Friday, April 15, 2011

Yes, Sex Discrimination Did Happen and Still Does

Mrs. G. thought my last two posts were insensitive to the actual discrimination experienced by women we know, especially in our mothers' and grandmothers' generation. So, just to be clear, I of course know that sex discrimination was not just rampant more than a generation ago, it was official policy. And I know that sex discrimination still goes on. There are women right now who are paid less because they are women.

BUT we have had a sea change since the 1970s in how we think of men, women, and work. The aim of both kinds of feminism has been to open all choices to women. In this endeavor we have been hugely successful. Not completely successful, but hugely successful.

And the main point of controversy between egalitarian feminism and difference feminism is whether, given a choice, men and women would choose each option at the same rate or not. I believe the unfolding facts increasingly support the difference feminist view. The goal of having all choices equally open to men and women remains, and remains vital. But equal opportunity will not, I am convinced, produce equal outcomes.

6 comments:

ceemac said...

Was pondering a bit about the high powered jobs and well paying jobs that tend to attract men and not women.

Those jobs tend to demand a lot of time especially as one works their way up the ladder. I am wondering how much of that time is actually related to learning how to do the job well? And how much of that time is actually more like the hazing of an initiation ritual into a fraternity.

Kerri said...

As a semi-professional woman, I can say that I have experienced personal sex-based discrimination (positive and negative, interestingly...). It tends to be generational, though-- I have a much harder time earning the respect of my older male colleagues than I do of those closer to my generational cohort. It seems that once I've earned it, I've earned it completely, but it's still an extra hoop to jump through.

But I do generally agree with your conclusion that, these days, women just tend to be in those jobs that pay less. I do think that the extent that socialization plays a role in those career decisions is still being hashed out, but I am increasingly inclined to think that women are just more service-oriented--and that our society and economy reward the public service professions with fewer dollars than we do the private ones.

And that discrepancy, in itself, is a distinct and pressing policy issue.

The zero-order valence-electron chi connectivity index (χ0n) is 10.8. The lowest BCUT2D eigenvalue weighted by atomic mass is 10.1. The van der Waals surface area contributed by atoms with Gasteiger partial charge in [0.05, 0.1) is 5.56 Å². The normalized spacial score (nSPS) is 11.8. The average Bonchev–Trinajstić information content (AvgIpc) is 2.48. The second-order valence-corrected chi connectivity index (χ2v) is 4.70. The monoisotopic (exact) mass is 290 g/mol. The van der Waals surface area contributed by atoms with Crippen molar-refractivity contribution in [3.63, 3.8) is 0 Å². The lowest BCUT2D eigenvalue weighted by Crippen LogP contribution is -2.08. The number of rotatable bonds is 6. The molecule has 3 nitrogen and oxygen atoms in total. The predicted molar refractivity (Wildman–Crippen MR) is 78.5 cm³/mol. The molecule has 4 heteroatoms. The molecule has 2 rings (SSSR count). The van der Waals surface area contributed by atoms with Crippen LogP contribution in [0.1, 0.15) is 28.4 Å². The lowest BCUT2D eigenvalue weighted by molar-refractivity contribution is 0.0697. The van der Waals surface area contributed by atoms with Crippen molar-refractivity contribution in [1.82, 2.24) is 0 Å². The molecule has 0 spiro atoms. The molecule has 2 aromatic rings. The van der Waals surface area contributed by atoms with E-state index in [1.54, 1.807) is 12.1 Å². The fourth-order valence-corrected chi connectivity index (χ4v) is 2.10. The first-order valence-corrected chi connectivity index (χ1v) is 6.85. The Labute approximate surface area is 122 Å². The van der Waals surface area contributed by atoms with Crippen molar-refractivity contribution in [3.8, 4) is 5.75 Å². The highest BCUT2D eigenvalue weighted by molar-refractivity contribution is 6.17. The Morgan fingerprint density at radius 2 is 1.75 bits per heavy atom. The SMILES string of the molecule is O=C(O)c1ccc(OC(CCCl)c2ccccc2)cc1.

Susan Perkins Weston said...

I think it's completely appropriate to have an entire generation reenact the key battles of the generation before in symbolic rituals.

As in, a man whose dad served in the Pacific in World War II can make it steadily clear that he won't buy a car made by Mitsubishi.

As in, a woman proud that her Southern aunts and uncles were on the right side of the Civil Rights Movement in 1963 can make regular snarky remarks about a school that decided in that very year to call its sports teams "the Rebels."

And as in, I vote to remember on how ugly the world was how recently to women with talent every single time this subject comes up.

I understand the argument that current pay gap data does not, by itself, prove pervasive gender discrimination.

I also believe in aggressively, explicitly, holding onto historic grudges for a minimum of half a century.

Michelle said...

Mr. G., looks like Mrs. G. wears the pants in the family.:)

I'm not sure holding grudges really a good idea, but to each his own.

Jonathan said...

I think there's a difference between holding a grudge and racism. For me, hating the Japanese on behalf of your dad for a war that ended 67 years ago (and expressing this by hating a car company? How about if you just never buy any technology again, since most electronics have parts from Japan) seems a bit over the top, especially when that country was nuked, then permanently disbanded its army, and subsequently has housed our troops and been among our strongest allies for almost three generations.

I'm losing the point here. I get the need for historical memory and contemporary caution, but the grudge part seems less helpful. I can't tell the difference between a grudge and hate or racism.

Gruntled said...

Let me be clear that I do not hate Japan or the Japanese - quite the opposite. I do have a visceral negative reaction to Mitsubishi specifically for the Zero that attacked my father. I know that is not entirely rational. We own Kentucky-made Toyotas. My disaffection with Mitsubishi is held within tight bonds. Also their ads are obnoxious.